Cisco Router Telnet Access via Multiple Interfaces

Answered Question
Jul 30th, 2009
User Badges:

I have a Cisco 1811 router with DSL connected to FastEthernet0 and Cable connected to FastEthernet 1. The DSL is only used when the cable connection goes down, but I would like to have the ability to telnet to the router on both the DSL IP and the Cable IP.


The default route sends traffic out the Cable connection. For testing I have removed all firewalls statements and access-lists from FastEthernet0. Telnet to the Cable IP works fine, and the vty interface is configured for access. I expect the problem is with routing, as the traffic I'm sending to the DSL IP is likely returning with a source address of the Cable IP.


In order to try to resolve this problem, I configured a route-map and applied it to FastEthernet0. I was hoping by setting the next hop, I would be able to establish a telnet connection to FastEthernet0 using the DSL IP. I still cannot ping the DSL IP though so my route-map does not seem to be accomplishing my intended effect. The applicable configuration is below with private IP addresses substituted for the actual IP addresses.


interface FastEthernet0

ip address 192.168.1.70 255.255.255.0

ip verify unicast reverse-path

ip nbar protocol-discovery

ip flow ingress

ip flow egress

ip nat outside

ip virtual-reassembly

ip tcp adjust-mss 1452

ip policy route-map DSL_RMAP

duplex auto

speed auto


access-list 106 permit ip host 10.0.0.1 any

access-list 108 permit ip host 192.168.1.70 host 10.0.0.1 log


route-map DSL_RMAP permit 1

match ip address 108

set ip next-hop 192.168.1.1


line vty 0 4

access-class 106 in

privilege level 15

password 7 xxxxxxxxxxxxxx

login local

transport input telnet ssh

Correct Answer by Peter Paluch about 7 years 12 months ago

Hello Ryan.


Note that a route-map applied on an interface for the policy-based routing applies only to inbound packets - never to outbound packets. Your ACL is obviously made in the opposite direction, as if you wanted to match the packets that are generated by your router and that go out the Fa0. However, these won't be catched by the PBR route-map for two reasons:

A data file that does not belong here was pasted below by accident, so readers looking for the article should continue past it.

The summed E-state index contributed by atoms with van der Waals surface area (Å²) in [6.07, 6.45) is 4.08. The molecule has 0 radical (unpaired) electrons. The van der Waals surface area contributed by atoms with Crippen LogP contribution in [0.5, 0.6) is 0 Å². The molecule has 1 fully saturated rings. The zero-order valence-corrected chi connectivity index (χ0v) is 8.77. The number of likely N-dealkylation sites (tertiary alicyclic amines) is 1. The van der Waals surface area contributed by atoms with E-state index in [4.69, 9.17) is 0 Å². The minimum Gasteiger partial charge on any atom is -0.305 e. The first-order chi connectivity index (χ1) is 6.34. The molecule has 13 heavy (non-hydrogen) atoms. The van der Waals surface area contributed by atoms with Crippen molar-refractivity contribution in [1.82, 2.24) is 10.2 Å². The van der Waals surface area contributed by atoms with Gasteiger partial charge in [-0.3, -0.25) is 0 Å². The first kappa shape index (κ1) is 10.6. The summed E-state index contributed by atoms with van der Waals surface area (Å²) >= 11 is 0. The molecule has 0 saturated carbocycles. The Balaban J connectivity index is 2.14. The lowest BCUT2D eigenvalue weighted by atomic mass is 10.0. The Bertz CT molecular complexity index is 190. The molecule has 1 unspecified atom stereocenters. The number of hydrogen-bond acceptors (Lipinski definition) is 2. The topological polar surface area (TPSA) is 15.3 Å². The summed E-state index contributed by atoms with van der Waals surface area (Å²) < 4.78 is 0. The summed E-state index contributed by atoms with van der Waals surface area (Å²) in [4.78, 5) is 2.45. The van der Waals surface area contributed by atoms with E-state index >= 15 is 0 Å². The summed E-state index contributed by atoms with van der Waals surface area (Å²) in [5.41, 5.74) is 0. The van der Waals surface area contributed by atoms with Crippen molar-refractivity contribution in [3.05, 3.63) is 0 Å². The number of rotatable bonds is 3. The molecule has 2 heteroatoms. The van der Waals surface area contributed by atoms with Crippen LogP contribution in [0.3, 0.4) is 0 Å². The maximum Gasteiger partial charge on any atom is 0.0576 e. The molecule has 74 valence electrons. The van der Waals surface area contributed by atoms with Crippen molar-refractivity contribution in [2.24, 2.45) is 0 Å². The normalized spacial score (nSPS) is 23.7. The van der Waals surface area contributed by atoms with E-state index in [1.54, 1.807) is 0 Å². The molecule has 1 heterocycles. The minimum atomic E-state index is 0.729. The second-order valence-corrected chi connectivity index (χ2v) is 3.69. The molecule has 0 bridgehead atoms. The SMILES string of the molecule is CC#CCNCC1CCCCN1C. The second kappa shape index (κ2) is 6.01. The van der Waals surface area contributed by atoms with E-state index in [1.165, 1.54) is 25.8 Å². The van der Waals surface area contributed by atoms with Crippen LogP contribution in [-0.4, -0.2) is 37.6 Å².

1.) It does not apply to packets going out your interface


2.) No PBR route-map or an ACL applied on an interface in the outbound direction applies to locally generated packets


If you want to set up a route-map for packets that are generated by your router, you need to use the "ip local policy route-map" command.


Best regards,

Peter


  • 1
  • 2
  • 3
  • 4
  • 5
Overall Rating: 5 (1 ratings)
Loading.
Rick Morris Thu, 07/30/2009 - 09:25
User Badges:
  • Silver, 250 points or more

have you done any debug telnet yet this will tell you if you are hitting the router or not and what you are coming from.


From the config it looks like you are telnetting from the inside to the router, is that correct?


Also, it looks like your ACL is not correct.


I read it this way:

host 192.168.1.70 is permitted to talk to 10.0.0.1 and when using the route-map the next hop for 192.168.1.70 is via 192.168.1.1


Is that what you want?

r.d.schnitzer Thu, 07/30/2009 - 09:37
User Badges:

As I stated in my post, I substituted private IP's for the actual public IP's. I would like to be able to telnet to both outside interfaces of the router (Fa0 and Fa1) from another location. Fa0 is connected to DSL and Fa1 is connected to Cable. I also mentioned that I currently cannot even ping the Fa0 interface from my outside, and it's likely because the default route sends traffic out the cable interface (Fa1).

Correct Answer
Peter Paluch Thu, 07/30/2009 - 09:42
User Badges:
  • Cisco Employee,

Hello Ryan.


Note that a route-map applied on an interface for the policy-based routing applies only to inbound packets - never to outbound packets. Your ACL is obviously made in the opposite direction, as if you wanted to match the packets that are generated by your router and that go out the Fa0. However, these won't be catched by the PBR route-map for two reasons:


1.) It does not apply to packets going out your interface


2.) No PBR route-map or an ACL applied on an interface in the outbound direction applies to locally generated packets


If you want to set up a route-map for packets that are generated by your router, you need to use the "ip local policy route-map" command.


Best regards,

Peter


r.d.schnitzer Thu, 07/30/2009 - 10:17
User Badges:

Thanks for the very clear response Peter. I'm still not able to ping the public IP on Fa0 interface from another location outside the router, but I think we're considerably closer now. I removed the route-map from the fa0 interface and added ip local policy route-map DSL_RMAP to the global configuration. It seems that there is still something more that is needed for the traffic to get routed back out the same interface. Any ideas?


Thanks,


Ryan

Actions

This Discussion